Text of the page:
Lutein and Zeaxanthin

Lutein and its sister compound zeaxanthin are two of the most abundant carotenoids in the diet of industrialized countries. The names of both reflect their natural yellow color (the Latin ‘luteus’ and the Greek ‘xanthos’ mean ‘yellow’).

These carotenoids are found notably concentrated in leafy green vegetables. Since these foods also feature a host of other pigments, the yellow color of lutein and zeaxanthin is not predominant.

As the human body cannot produce lutein and zeaxanthin, they need to be obtained through food. Lutein is present in the eye, blood, skin, brain and breast.

Unlike beta-carotene, lutein and zeaxanthin cannot be converted in the body into vitamin A (retinol).

As antioxidants, potentially protecting the body against cell-damaging effects of free radicals, lutein and zeaxanthin have been linked to disease prevention, especially age-related eye diseases.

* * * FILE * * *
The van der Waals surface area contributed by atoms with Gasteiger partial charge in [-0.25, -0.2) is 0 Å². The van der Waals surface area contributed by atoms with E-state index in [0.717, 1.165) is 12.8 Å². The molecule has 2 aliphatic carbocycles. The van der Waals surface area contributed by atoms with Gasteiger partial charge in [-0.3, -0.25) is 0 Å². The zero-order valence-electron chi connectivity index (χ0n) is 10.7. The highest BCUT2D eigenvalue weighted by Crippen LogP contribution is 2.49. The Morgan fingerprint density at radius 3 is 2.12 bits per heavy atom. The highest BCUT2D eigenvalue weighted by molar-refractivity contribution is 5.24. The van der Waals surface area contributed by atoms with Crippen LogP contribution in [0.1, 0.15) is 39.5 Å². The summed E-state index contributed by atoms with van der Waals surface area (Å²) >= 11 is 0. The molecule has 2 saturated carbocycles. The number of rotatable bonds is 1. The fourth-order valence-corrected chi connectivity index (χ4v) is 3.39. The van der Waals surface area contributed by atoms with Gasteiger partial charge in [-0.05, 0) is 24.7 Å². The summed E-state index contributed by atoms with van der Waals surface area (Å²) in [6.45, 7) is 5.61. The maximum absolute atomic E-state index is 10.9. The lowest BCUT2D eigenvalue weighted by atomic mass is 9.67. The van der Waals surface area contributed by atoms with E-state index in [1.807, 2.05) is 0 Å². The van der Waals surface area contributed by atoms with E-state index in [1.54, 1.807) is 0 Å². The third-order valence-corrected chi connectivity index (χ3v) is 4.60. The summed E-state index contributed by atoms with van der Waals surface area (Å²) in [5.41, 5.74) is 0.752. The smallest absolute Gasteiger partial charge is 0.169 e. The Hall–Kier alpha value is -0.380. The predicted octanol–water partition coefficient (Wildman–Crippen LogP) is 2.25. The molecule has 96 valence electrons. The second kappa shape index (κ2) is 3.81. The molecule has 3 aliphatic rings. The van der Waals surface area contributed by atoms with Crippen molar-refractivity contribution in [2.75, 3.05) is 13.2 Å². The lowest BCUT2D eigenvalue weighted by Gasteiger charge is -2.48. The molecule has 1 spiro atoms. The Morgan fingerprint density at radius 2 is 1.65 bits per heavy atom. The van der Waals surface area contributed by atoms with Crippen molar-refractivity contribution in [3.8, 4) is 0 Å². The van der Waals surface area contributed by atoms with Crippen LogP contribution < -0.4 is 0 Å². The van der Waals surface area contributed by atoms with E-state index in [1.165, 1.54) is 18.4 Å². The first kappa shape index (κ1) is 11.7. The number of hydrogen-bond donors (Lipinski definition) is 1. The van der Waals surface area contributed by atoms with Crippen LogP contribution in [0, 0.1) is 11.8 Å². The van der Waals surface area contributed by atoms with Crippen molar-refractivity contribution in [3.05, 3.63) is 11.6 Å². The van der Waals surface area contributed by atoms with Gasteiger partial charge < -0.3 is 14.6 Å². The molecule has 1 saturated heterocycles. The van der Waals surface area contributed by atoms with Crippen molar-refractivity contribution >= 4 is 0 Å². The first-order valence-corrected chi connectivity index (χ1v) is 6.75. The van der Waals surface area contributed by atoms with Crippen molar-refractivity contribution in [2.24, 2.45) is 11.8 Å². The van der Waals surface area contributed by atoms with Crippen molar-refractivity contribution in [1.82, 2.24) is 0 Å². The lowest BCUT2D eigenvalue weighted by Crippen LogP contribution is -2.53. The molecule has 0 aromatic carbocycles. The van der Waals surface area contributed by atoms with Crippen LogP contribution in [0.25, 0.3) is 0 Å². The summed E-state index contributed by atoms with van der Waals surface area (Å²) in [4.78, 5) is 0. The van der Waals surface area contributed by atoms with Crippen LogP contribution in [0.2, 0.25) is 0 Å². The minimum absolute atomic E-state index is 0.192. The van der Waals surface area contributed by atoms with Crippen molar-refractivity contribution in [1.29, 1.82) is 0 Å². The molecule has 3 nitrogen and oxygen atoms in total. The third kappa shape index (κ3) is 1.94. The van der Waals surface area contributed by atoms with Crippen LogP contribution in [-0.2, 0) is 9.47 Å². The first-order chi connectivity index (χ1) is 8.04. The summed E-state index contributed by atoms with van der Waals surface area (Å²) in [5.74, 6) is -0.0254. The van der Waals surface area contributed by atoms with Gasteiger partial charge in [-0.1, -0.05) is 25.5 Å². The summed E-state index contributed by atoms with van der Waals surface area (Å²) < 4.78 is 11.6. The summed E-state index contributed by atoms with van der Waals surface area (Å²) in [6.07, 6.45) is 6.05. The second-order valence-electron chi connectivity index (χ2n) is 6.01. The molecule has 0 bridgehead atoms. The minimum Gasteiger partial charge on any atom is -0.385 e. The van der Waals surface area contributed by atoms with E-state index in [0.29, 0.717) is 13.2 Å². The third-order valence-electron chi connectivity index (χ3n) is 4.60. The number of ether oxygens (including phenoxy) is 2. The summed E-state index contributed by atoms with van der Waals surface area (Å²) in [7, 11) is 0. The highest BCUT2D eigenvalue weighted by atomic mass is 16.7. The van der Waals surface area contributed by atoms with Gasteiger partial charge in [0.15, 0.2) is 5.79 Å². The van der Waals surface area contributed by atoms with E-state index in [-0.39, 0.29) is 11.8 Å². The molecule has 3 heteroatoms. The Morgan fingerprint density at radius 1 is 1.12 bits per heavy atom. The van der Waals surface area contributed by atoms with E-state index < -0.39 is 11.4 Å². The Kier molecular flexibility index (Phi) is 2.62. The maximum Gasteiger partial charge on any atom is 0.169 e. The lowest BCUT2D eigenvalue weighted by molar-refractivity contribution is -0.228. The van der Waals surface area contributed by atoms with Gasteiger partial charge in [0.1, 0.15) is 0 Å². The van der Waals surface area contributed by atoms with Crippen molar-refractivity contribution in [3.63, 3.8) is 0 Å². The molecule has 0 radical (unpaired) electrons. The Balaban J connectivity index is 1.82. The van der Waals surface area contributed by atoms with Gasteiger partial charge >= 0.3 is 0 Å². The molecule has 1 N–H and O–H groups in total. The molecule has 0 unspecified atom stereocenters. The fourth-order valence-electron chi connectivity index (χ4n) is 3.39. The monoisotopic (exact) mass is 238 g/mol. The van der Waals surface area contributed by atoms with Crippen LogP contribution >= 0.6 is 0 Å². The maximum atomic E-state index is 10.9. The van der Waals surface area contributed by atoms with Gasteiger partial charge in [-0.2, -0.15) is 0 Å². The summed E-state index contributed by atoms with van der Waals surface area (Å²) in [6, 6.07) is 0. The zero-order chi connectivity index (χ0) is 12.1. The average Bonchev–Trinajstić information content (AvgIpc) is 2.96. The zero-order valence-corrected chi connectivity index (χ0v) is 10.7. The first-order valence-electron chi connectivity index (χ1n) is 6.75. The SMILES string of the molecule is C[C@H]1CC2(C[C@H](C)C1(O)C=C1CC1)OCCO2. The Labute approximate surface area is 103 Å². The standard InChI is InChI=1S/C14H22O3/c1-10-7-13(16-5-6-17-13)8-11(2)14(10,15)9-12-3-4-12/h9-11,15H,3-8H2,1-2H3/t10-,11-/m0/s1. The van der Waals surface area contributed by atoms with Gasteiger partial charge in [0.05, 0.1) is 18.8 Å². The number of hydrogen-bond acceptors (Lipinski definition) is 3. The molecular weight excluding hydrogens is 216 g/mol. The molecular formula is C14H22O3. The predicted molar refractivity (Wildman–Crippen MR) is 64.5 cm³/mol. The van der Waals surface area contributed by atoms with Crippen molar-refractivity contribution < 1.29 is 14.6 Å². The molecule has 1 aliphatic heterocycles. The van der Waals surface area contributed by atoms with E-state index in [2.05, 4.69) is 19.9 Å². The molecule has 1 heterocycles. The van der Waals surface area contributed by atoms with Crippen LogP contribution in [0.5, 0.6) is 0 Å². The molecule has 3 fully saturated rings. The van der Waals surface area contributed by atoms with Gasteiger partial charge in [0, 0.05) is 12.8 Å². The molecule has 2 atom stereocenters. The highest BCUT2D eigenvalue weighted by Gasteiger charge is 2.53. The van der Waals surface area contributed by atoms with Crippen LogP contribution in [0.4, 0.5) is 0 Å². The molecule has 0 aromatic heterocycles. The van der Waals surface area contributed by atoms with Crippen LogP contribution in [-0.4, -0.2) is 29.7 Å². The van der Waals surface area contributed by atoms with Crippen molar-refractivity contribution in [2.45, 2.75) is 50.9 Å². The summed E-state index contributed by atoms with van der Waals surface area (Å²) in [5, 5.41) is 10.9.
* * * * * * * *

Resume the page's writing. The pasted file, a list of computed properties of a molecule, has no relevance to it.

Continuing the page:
Health functions

Carotenoids can absorb light in the visible range of the spectrum (1). In the eye, lutein and zeaxanthin efficiently absorb blue light. As antioxidants, reducing the amount of blue light that reaches the critical visual structures, they may protect the eye from light-induced oxidative damage (2).

Disease risk reduction

Dietary intakes of lutein and zeaxanthin were associated with a decreased lung cancer risk in a six-year study in more than 58,000 Dutch men (3) while other studies did not show such association (see also beta-carotene).

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Things to know about Luthein and Zeaxanthin

  • Other applications

    Several studies have suggested lutein and zeaxanthin may lower the risk for forming age-related macular degeneration (AMD) and cataracts.

  • Intake recommendations

    Due to lack of scientific data, there are currently no dietary recommendations for lutein and zeaxanthin.

  • Supply situation

    Currently, there are only very limited lutein and zeaxanthin consumption data available.

  • Deficiency

    There is not yet a well-established definition of lutein or zeaxanthin deficiency.

  • Sources

    Lutein and zeaxanthin are present in a variety of fruits and vegetables: dark green leafy vegetables like spinach and kale are particularly rich sources of lutein and zeaxanthin.

  • Safety

    No toxicities or adverse effects have been reported for lutein and zeaxanthin (25, 26).

  • References

    Consult the full list of scientific references.